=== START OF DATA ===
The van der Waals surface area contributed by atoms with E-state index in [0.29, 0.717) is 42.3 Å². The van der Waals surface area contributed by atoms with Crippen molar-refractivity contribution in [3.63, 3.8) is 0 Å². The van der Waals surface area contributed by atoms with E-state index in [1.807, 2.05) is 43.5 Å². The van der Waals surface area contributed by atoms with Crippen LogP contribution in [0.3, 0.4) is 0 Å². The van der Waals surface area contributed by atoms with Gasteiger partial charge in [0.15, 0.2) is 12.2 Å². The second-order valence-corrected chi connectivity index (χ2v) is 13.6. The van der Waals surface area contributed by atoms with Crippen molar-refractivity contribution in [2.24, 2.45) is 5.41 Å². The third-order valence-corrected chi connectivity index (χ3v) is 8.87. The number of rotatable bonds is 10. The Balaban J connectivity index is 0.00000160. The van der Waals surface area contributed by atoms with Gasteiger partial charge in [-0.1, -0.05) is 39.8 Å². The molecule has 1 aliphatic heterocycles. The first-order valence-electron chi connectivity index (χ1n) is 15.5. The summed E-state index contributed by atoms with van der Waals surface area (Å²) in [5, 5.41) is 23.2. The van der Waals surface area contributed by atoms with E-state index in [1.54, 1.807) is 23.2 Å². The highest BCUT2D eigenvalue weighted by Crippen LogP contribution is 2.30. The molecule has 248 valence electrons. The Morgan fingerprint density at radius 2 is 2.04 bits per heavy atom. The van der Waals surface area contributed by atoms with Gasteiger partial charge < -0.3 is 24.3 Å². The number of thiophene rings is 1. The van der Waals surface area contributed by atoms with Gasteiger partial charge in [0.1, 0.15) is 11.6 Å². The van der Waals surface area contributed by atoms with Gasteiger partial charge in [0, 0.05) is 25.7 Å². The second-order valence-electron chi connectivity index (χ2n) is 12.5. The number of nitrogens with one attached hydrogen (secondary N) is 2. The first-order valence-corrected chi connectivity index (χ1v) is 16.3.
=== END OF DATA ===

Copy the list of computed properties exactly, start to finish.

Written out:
The van der Waals surface area contributed by atoms with E-state index in [0.29, 0.717) is 42.3 Å². The van der Waals surface area contributed by atoms with Crippen molar-refractivity contribution in [3.63, 3.8) is 0 Å². The van der Waals surface area contributed by atoms with E-state index in [1.807, 2.05) is 43.5 Å². The van der Waals surface area contributed by atoms with Crippen LogP contribution in [0.3, 0.4) is 0 Å². The van der Waals surface area contributed by atoms with Gasteiger partial charge in [0.15, 0.2) is 12.2 Å². The second-order valence-corrected chi connectivity index (χ2v) is 13.6. The van der Waals surface area contributed by atoms with Crippen molar-refractivity contribution in [2.24, 2.45) is 5.41 Å². The third-order valence-corrected chi connectivity index (χ3v) is 8.87. The number of rotatable bonds is 10. The Balaban J connectivity index is 0.00000160. The van der Waals surface area contributed by atoms with Gasteiger partial charge in [-0.1, -0.05) is 39.8 Å². The molecule has 1 aliphatic heterocycles. The first-order valence-electron chi connectivity index (χ1n) is 15.5. The summed E-state index contributed by atoms with van der Waals surface area (Å²) in [5, 5.41) is 23.2. The van der Waals surface area contributed by atoms with E-state index in [1.54, 1.807) is 23.2 Å². The highest BCUT2D eigenvalue weighted by Crippen LogP contribution is 2.30. The molecule has 248 valence electrons. The Morgan fingerprint density at radius 2 is 2.04 bits per heavy atom. The van der Waals surface area contributed by atoms with Gasteiger partial charge < -0.3 is 24.3 Å². The number of thiophene rings is 1. The van der Waals surface area contributed by atoms with Gasteiger partial charge in [0.1, 0.15) is 11.6 Å². The van der Waals surface area contributed by atoms with Gasteiger partial charge in [0, 0.05) is 25.7 Å². The second-order valence-electron chi connectivity index (χ2n) is 12.5. The number of nitrogens with one attached hydrogen (secondary N) is 2. The first-order valence-corrected chi connectivity index (χ1v) is 16.3.